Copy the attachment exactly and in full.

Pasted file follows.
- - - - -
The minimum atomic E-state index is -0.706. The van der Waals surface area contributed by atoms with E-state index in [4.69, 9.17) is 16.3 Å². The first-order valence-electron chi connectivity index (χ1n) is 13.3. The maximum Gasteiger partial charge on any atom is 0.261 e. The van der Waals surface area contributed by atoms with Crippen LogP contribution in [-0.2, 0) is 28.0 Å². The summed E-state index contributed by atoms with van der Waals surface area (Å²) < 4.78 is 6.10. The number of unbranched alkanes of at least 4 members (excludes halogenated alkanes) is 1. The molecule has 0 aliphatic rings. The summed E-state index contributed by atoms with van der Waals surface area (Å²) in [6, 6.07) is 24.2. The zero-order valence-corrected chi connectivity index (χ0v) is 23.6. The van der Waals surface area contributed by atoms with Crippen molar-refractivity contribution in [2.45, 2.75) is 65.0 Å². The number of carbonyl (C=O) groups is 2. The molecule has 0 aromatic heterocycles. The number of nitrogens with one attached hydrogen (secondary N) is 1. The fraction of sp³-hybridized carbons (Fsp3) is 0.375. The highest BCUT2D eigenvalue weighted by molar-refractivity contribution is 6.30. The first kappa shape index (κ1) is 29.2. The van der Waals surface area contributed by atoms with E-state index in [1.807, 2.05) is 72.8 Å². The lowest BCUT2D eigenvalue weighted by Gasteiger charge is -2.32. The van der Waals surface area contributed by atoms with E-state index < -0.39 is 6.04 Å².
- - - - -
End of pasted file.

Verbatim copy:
The minimum atomic E-state index is -0.706. The van der Waals surface area contributed by atoms with E-state index in [4.69, 9.17) is 16.3 Å². The first-order valence-electron chi connectivity index (χ1n) is 13.3. The maximum Gasteiger partial charge on any atom is 0.261 e. The van der Waals surface area contributed by atoms with Crippen LogP contribution in [-0.2, 0) is 28.0 Å². The summed E-state index contributed by atoms with van der Waals surface area (Å²) < 4.78 is 6.10. The number of unbranched alkanes of at least 4 members (excludes halogenated alkanes) is 1. The molecule has 0 aliphatic rings. The summed E-state index contributed by atoms with van der Waals surface area (Å²) in [6, 6.07) is 24.2. The zero-order valence-corrected chi connectivity index (χ0v) is 23.6. The van der Waals surface area contributed by atoms with Crippen molar-refractivity contribution in [2.45, 2.75) is 65.0 Å². The number of carbonyl (C=O) groups is 2. The molecule has 0 aromatic heterocycles. The number of nitrogens with one attached hydrogen (secondary N) is 1. The fraction of sp³-hybridized carbons (Fsp3) is 0.375. The highest BCUT2D eigenvalue weighted by molar-refractivity contribution is 6.30. The first kappa shape index (κ1) is 29.2. The van der Waals surface area contributed by atoms with E-state index in [1.807, 2.05) is 72.8 Å². The lowest BCUT2D eigenvalue weighted by Gasteiger charge is -2.32. The van der Waals surface area contributed by atoms with E-state index < -0.39 is 6.04 Å².